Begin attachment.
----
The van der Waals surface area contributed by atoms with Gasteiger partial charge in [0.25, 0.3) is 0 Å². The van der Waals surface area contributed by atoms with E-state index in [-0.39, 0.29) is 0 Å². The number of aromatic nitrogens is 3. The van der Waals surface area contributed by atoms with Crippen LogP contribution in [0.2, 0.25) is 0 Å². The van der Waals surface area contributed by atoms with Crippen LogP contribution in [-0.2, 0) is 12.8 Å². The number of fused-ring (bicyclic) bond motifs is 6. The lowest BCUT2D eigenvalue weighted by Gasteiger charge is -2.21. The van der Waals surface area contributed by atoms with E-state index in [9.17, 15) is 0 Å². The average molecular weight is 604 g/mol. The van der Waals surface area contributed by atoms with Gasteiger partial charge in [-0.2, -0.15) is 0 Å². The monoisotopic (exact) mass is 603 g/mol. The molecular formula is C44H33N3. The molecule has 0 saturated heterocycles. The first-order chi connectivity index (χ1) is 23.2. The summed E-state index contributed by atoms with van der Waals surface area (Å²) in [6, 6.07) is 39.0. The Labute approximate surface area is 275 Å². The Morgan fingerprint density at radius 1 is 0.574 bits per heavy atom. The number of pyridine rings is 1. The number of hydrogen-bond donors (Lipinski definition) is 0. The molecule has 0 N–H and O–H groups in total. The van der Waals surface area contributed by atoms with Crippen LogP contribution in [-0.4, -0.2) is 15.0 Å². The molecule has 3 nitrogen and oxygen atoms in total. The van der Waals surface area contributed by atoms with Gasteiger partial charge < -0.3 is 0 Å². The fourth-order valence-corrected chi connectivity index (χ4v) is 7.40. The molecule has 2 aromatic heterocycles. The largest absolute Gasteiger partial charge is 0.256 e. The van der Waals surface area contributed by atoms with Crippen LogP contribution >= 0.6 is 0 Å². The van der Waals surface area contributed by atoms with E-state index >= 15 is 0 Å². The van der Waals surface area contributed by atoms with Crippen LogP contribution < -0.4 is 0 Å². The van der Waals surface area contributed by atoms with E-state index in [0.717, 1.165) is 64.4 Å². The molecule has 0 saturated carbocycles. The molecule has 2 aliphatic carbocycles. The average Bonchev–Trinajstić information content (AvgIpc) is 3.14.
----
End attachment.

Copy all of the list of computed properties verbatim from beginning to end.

The van der Waals surface area contributed by atoms with Gasteiger partial charge in [0.25, 0.3) is 0 Å². The van der Waals surface area contributed by atoms with E-state index in [-0.39, 0.29) is 0 Å². The number of aromatic nitrogens is 3. The van der Waals surface area contributed by atoms with Crippen LogP contribution in [0.2, 0.25) is 0 Å². The van der Waals surface area contributed by atoms with Crippen LogP contribution in [-0.2, 0) is 12.8 Å². The number of fused-ring (bicyclic) bond motifs is 6. The lowest BCUT2D eigenvalue weighted by Gasteiger charge is -2.21. The van der Waals surface area contributed by atoms with E-state index in [9.17, 15) is 0 Å². The average molecular weight is 604 g/mol. The van der Waals surface area contributed by atoms with Gasteiger partial charge in [-0.2, -0.15) is 0 Å². The monoisotopic (exact) mass is 603 g/mol. The molecular formula is C44H33N3. The molecule has 0 saturated heterocycles. The first-order chi connectivity index (χ1) is 23.2. The summed E-state index contributed by atoms with van der Waals surface area (Å²) in [6, 6.07) is 39.0. The Labute approximate surface area is 275 Å². The Morgan fingerprint density at radius 1 is 0.574 bits per heavy atom. The number of pyridine rings is 1. The number of hydrogen-bond donors (Lipinski definition) is 0. The molecule has 0 N–H and O–H groups in total. The van der Waals surface area contributed by atoms with Crippen LogP contribution in [-0.4, -0.2) is 15.0 Å². The molecule has 3 nitrogen and oxygen atoms in total. The van der Waals surface area contributed by atoms with Gasteiger partial charge < -0.3 is 0 Å². The fourth-order valence-corrected chi connectivity index (χ4v) is 7.40. The molecule has 2 aromatic heterocycles. The largest absolute Gasteiger partial charge is 0.256 e. The van der Waals surface area contributed by atoms with Crippen LogP contribution >= 0.6 is 0 Å². The van der Waals surface area contributed by atoms with E-state index >= 15 is 0 Å². The van der Waals surface area contributed by atoms with Crippen LogP contribution < -0.4 is 0 Å². The van der Waals surface area contributed by atoms with E-state index in [0.717, 1.165) is 64.4 Å². The molecule has 0 saturated carbocycles. The molecule has 2 aliphatic carbocycles. The average Bonchev–Trinajstić information content (AvgIpc) is 3.14.